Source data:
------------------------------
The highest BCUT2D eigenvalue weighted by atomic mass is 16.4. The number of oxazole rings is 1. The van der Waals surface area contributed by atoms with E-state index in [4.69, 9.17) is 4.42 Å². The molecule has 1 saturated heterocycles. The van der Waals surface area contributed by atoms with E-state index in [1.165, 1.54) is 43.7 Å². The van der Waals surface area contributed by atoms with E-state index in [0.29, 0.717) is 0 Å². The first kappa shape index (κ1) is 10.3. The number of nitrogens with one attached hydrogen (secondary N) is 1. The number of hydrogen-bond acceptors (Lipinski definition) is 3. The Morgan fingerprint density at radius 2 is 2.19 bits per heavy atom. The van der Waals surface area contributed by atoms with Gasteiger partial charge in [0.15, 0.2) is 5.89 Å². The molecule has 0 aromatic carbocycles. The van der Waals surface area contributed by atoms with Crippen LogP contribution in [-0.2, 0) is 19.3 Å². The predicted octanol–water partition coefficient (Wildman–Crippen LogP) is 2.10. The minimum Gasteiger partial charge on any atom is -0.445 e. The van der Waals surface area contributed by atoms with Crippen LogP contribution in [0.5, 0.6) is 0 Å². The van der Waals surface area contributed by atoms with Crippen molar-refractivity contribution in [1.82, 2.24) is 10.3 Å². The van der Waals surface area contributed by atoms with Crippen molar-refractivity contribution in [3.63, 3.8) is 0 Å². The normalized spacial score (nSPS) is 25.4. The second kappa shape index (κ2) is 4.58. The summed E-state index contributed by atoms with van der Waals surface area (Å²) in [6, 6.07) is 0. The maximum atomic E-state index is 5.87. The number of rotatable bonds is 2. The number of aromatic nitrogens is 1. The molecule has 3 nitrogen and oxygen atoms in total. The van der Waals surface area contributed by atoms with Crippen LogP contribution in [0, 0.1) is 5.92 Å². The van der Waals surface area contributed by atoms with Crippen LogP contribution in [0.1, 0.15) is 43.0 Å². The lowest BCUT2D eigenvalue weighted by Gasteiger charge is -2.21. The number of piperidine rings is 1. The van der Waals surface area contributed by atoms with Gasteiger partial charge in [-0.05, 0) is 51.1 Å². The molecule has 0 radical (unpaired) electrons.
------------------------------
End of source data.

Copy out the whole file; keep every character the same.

The highest BCUT2D eigenvalue weighted by atomic mass is 16.4. The number of oxazole rings is 1. The van der Waals surface area contributed by atoms with E-state index in [4.69, 9.17) is 4.42 Å². The molecule has 1 saturated heterocycles. The van der Waals surface area contributed by atoms with E-state index in [1.165, 1.54) is 43.7 Å². The van der Waals surface area contributed by atoms with E-state index in [0.29, 0.717) is 0 Å². The first kappa shape index (κ1) is 10.3. The number of nitrogens with one attached hydrogen (secondary N) is 1. The number of hydrogen-bond acceptors (Lipinski definition) is 3. The Morgan fingerprint density at radius 2 is 2.19 bits per heavy atom. The van der Waals surface area contributed by atoms with Gasteiger partial charge in [0.15, 0.2) is 5.89 Å². The molecule has 0 aromatic carbocycles. The van der Waals surface area contributed by atoms with Crippen LogP contribution in [-0.2, 0) is 19.3 Å². The predicted octanol–water partition coefficient (Wildman–Crippen LogP) is 2.10. The minimum Gasteiger partial charge on any atom is -0.445 e. The van der Waals surface area contributed by atoms with Crippen LogP contribution in [0.5, 0.6) is 0 Å². The van der Waals surface area contributed by atoms with Crippen molar-refractivity contribution in [1.82, 2.24) is 10.3 Å². The van der Waals surface area contributed by atoms with Crippen molar-refractivity contribution in [3.63, 3.8) is 0 Å². The normalized spacial score (nSPS) is 25.4. The second kappa shape index (κ2) is 4.58. The summed E-state index contributed by atoms with van der Waals surface area (Å²) in [6, 6.07) is 0. The maximum atomic E-state index is 5.87. The number of rotatable bonds is 2. The number of aromatic nitrogens is 1. The molecule has 3 nitrogen and oxygen atoms in total. The van der Waals surface area contributed by atoms with Crippen LogP contribution in [0, 0.1) is 5.92 Å². The van der Waals surface area contributed by atoms with Crippen LogP contribution in [0.1, 0.15) is 43.0 Å². The lowest BCUT2D eigenvalue weighted by Gasteiger charge is -2.21. The number of piperidine rings is 1. The van der Waals surface area contributed by atoms with Gasteiger partial charge in [-0.05, 0) is 51.1 Å². The molecule has 0 radical (unpaired) electrons.